Opinion: The hypocritical state – Ministerial pay increase deemed a must but public sector pay increase is deemed unjust – TheLiberal.ie – Our News, Your Views

Opinion: The hypocritical state – Ministerial pay increase deemed a must but public sector pay increase is deemed unjust

The year 2016 has been a rather frustrating year for the Irish public as the nation has been gripped with frequent disruption on a monthly basis with a number of public sector workers taking to the picket lines in order to force through better pay and working conditions for all, and although the disruption has been supported by many Irish citizens, the harsh reality remains that such action could have been avoided if the Government had taken care of it’s civil servants instead of rewarding themselves and exploiting the Irish public.

With the current Garda and teacher strikes dominating the headlines and looking far from being resolved, the question still remains on every Irish citizens lips is why is it that these hard working public servants have to fight tooth and nail to receive what they rightly deserve, whilst the vastly overpaid politicians in the Dáil reward themselves with out a moments hesitation.

In a year were every campaigning TD promised change if elected there has been very little to show for it with little being done to help to those in the public sector struggling to make ends meet, including those putting themselves on the frontline or those in classroom or even those hard working medical professionals’ working in unruly conditions, along with others in many different areas.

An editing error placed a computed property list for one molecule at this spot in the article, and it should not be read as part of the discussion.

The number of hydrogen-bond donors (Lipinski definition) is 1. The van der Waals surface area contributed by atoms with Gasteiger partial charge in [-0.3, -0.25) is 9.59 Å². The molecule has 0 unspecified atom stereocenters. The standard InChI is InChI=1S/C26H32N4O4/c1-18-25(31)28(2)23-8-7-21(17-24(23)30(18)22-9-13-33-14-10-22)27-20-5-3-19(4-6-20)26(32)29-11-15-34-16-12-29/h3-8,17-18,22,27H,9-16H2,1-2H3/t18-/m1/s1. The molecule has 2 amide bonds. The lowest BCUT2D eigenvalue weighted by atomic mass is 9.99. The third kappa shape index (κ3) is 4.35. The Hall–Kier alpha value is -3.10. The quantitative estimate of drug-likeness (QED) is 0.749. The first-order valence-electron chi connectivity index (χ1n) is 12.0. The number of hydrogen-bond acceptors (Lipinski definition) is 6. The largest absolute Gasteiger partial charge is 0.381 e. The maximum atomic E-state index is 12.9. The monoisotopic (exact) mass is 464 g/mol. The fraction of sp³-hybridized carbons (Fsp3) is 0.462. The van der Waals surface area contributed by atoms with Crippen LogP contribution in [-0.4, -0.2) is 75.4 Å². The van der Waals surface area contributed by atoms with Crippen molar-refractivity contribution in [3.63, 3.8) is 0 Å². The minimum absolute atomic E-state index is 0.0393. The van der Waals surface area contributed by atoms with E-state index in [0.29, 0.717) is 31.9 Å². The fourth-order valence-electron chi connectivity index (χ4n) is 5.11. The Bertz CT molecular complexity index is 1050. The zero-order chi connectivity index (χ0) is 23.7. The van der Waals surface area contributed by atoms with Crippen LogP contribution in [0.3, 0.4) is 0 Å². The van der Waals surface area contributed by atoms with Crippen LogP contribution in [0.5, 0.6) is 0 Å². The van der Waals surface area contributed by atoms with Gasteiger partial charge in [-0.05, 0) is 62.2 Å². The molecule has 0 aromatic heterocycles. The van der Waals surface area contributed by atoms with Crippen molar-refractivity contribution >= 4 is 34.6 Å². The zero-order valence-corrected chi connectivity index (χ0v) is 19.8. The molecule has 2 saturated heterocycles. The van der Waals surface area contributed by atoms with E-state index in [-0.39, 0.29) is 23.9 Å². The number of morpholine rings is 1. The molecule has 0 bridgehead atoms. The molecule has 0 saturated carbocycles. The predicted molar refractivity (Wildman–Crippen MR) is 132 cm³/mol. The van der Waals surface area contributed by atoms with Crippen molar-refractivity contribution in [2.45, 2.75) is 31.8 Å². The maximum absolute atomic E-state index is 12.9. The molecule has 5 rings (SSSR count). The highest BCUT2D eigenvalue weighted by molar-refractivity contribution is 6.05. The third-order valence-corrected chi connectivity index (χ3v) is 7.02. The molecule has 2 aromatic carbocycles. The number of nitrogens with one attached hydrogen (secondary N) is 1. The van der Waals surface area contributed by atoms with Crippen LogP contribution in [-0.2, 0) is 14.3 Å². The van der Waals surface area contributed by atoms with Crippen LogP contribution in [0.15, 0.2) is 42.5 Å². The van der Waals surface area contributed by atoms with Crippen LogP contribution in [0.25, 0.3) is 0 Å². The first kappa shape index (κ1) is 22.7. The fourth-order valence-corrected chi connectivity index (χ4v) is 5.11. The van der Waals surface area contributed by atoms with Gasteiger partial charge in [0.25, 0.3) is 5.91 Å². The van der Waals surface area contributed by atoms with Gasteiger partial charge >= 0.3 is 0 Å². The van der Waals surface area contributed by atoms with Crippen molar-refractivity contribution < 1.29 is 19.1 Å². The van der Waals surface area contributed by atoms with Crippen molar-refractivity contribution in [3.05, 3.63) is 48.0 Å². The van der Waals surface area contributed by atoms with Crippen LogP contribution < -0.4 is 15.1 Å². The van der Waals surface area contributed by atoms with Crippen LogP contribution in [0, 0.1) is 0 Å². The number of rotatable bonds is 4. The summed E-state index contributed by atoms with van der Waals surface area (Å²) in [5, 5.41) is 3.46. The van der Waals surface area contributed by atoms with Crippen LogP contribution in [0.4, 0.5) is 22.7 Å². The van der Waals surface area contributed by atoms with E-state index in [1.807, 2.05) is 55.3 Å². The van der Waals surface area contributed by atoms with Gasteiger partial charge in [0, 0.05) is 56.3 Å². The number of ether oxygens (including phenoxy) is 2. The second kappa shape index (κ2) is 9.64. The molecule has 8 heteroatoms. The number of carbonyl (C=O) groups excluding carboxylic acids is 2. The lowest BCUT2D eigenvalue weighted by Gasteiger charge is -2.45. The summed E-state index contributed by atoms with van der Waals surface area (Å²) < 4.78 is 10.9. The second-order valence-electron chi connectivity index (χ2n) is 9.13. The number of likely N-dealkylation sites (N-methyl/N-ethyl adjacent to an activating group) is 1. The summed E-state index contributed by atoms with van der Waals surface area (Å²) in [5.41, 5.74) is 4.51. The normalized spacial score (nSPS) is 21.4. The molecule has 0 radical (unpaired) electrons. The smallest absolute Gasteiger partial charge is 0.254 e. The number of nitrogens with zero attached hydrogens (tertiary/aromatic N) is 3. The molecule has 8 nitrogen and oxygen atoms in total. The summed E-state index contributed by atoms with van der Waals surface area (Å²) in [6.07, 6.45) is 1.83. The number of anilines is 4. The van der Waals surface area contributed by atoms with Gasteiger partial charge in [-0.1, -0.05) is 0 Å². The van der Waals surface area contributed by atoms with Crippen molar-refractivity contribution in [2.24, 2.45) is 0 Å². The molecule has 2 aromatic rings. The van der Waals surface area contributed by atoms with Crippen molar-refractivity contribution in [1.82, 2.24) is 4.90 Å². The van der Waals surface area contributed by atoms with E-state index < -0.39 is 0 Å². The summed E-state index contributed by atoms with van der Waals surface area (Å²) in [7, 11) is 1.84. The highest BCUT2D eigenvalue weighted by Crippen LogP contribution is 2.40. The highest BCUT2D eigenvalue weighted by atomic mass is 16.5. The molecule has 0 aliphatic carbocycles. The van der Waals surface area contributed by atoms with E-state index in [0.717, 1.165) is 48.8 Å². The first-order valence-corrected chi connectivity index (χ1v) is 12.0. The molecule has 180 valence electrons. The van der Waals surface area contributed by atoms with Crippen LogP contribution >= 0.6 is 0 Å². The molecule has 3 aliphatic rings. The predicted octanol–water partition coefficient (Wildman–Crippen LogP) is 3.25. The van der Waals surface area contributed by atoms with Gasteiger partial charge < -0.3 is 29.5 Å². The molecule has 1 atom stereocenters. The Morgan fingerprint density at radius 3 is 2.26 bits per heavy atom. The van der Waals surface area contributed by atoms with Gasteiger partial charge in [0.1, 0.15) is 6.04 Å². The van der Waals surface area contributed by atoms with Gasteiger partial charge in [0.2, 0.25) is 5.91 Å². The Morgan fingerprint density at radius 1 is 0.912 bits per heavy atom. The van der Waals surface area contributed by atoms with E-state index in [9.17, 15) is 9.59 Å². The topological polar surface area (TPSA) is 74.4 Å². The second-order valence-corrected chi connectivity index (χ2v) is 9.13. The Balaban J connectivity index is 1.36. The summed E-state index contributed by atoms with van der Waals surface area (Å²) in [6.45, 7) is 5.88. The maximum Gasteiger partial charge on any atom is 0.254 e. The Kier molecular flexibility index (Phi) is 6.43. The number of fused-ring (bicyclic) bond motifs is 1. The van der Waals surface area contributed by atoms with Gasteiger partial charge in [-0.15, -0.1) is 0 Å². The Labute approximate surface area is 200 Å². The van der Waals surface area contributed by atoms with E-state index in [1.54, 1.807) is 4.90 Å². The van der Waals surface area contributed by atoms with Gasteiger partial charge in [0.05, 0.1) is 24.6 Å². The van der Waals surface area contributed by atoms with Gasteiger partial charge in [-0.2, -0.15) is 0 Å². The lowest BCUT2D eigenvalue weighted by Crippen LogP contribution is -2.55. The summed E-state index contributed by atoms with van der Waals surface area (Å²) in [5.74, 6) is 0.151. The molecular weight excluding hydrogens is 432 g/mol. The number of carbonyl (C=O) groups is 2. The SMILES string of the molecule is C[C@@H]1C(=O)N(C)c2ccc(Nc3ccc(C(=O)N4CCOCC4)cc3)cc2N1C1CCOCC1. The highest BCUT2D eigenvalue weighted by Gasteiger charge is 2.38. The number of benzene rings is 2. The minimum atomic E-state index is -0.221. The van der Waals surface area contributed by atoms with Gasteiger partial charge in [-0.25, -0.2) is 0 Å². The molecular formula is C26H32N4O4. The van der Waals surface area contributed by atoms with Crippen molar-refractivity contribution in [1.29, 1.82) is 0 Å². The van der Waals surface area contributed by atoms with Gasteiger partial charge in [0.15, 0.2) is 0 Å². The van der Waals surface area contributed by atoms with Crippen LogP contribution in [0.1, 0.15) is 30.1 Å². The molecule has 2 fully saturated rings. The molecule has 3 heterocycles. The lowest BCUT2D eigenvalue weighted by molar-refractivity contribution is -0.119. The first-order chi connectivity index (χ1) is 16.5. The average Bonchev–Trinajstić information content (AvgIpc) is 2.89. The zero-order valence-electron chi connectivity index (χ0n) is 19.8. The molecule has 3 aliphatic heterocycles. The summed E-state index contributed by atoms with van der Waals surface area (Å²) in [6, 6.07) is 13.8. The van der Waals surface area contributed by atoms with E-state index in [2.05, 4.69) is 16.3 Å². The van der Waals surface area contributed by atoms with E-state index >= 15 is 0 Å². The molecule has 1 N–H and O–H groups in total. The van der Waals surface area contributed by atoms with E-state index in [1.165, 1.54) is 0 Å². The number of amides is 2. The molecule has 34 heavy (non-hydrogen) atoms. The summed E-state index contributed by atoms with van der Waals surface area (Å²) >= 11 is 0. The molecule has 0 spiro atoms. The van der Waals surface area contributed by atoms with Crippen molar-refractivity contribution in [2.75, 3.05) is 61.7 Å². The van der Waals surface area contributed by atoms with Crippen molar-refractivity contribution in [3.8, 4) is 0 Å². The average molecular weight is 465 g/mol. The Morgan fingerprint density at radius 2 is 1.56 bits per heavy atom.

Last March the Irish public believed they voted to elect leaders to take care of it’s people but unfortunately it seems they elected a group of men and women who would rather take care of themselves first and put it’s citizens second.

Those same elected TDs who promised so much have surely got to question their motives and policies given the fact they compiled a budget that significantly rewards their own underwhelming performance whilst it seriously undercut’s the average hard working Irish citizen.

A budget that brought a €5,000 increase to politicians’ on extravagant salaries which easily surpass €100,000 per annum for most, whilst the nations unemployed, pensioners and disabled only received an extra €5. A budget that clearly ignored the working class society by offering little to know respite to the ordinary harding working citizen.

Even though those in the public transport sector successfully managed to secure better pay and conditions they did have to go to extraordinary lengths to get what they deserved.

However it is looking more and more likely that any amendments to the Lansdowne Road agreement won’t be forthcoming, with government minister’s stating they won’t give into all pay demands by public sector employees and stating that the state resources is not a bottomless pit, you can’t help but wonder if they had offered the funding sooner rather than later this whole mess could have been avoided. Funding that could have been easily recuperated by slashing the cost of ministerial pay increase’s and pensions that amounts to astronomical figures.

I finish this article by saying if the government say any calls for a pay increase is unjust, surely they have to look at their own actions first. The words ‘pot’ ‘kettle’ ‘black’ come to mind!

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